all custom cabinetry and granite counters, spacious gourmet kitchens, with eat-in areas, private brick terraces and more. You’ll feel like you’re on vacation every day.

www.richmondnavigator.com

21


COMMUNITIES ON THE RISE Collington

Hallsley

Location

Location

Just off of Hull Street

Located off Old Hun-

Road, near Spring Run

dred Road, just 2 ½ miles

Elementary

from the intersection of

Price Range

routes 60 and 288.

$220,000-$400,000

Home Size/Type

Price Range $430s to $1 million

Single-family, detached

Home Size/Type

homes, from 2,300 to

Craftsman, Traditional,

4,000 square feet

and European style

The Community

homes from 3,200 to

Collington is a distinctive Doug Sowers’

more than 6,000 Square feet

master-planned devel-

The Community

opment in the heart of

Hallsley’s custom section

Chesterfield. All aspects

of authentic American

of the community are

architecture, combined

well-integrated to form a seamless boundary between the

with the natural beauty of the land, creates a place that is

esteemed living areas and natural setting. Situated on almost

unlike any other community in Richmond. In addition to the

1,200 acres of woodlands and meadows, Collington encompass-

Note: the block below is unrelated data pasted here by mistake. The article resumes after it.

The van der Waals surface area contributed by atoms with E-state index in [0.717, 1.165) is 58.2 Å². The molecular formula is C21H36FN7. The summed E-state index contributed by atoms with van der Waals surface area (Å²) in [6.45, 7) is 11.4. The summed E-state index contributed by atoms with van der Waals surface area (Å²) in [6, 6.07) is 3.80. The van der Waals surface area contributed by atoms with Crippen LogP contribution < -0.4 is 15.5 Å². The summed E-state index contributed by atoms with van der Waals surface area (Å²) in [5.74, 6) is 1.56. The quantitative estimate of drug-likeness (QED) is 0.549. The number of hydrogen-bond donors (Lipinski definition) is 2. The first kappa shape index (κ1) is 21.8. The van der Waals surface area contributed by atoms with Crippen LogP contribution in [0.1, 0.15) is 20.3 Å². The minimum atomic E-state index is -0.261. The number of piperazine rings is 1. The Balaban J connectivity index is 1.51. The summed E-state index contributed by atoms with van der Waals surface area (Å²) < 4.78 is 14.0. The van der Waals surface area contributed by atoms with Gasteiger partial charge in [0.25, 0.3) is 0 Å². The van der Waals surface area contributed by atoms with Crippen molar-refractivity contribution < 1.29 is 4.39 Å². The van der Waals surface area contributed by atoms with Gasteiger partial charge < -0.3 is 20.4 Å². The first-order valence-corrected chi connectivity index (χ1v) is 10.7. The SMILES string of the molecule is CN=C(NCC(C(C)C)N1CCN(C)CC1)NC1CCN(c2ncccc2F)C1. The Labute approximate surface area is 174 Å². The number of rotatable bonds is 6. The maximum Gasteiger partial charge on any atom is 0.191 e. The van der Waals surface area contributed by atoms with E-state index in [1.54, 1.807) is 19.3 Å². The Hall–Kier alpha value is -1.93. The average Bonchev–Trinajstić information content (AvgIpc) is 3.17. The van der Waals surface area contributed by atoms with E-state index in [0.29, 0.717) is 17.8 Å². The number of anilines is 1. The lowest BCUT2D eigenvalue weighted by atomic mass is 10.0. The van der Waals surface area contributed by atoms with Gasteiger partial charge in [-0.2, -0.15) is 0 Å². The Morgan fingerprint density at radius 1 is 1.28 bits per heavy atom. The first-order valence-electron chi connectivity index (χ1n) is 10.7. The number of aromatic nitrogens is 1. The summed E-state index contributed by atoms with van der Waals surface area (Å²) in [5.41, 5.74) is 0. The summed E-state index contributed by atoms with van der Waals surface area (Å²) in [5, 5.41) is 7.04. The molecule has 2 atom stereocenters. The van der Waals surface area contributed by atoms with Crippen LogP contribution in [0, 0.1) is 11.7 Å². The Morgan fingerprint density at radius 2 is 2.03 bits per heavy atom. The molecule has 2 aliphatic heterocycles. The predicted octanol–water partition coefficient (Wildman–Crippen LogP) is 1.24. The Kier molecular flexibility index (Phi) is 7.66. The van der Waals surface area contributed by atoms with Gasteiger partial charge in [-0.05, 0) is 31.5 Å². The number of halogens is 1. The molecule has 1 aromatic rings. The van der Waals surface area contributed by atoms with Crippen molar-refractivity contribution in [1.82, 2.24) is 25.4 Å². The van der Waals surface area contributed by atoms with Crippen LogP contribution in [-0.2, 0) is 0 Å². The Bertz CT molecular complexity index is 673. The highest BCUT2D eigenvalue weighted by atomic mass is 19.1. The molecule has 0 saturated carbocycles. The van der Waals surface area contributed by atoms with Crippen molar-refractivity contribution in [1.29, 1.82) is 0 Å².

top-ranked public schools and walking trails, there will soon be

es one-acre home sites, with scenic backdrops. The community’s

signature resort-style amenities, including a pool and clubhouse,

convenient location offers quick access to shopping, dining and

neighborhood playground and park, sand volleyball court and

great schools. Existing amenities include: a clubhouse; Olympic-

more. There’s a year-round calendar of community activities, as

size pool, with a splash park; walking trails; four lighted tennis

well as easy access to Westchester Commons, Short Pump Town

courts; Bocci ball and volleyball courts; paved walking paths,

Center and Stony Point Fashion Center.

park areas and a community center, exclusive to residents.

The Homes

The Homes

Bel Arbor Builders (www.belarborbuilders.com) is a custom

From traditional to contemporary, Collington’s timeless and

home builder in the new section of Hallsley. These distinctive

diverse architectural styles, discriminating floor plans and luxu-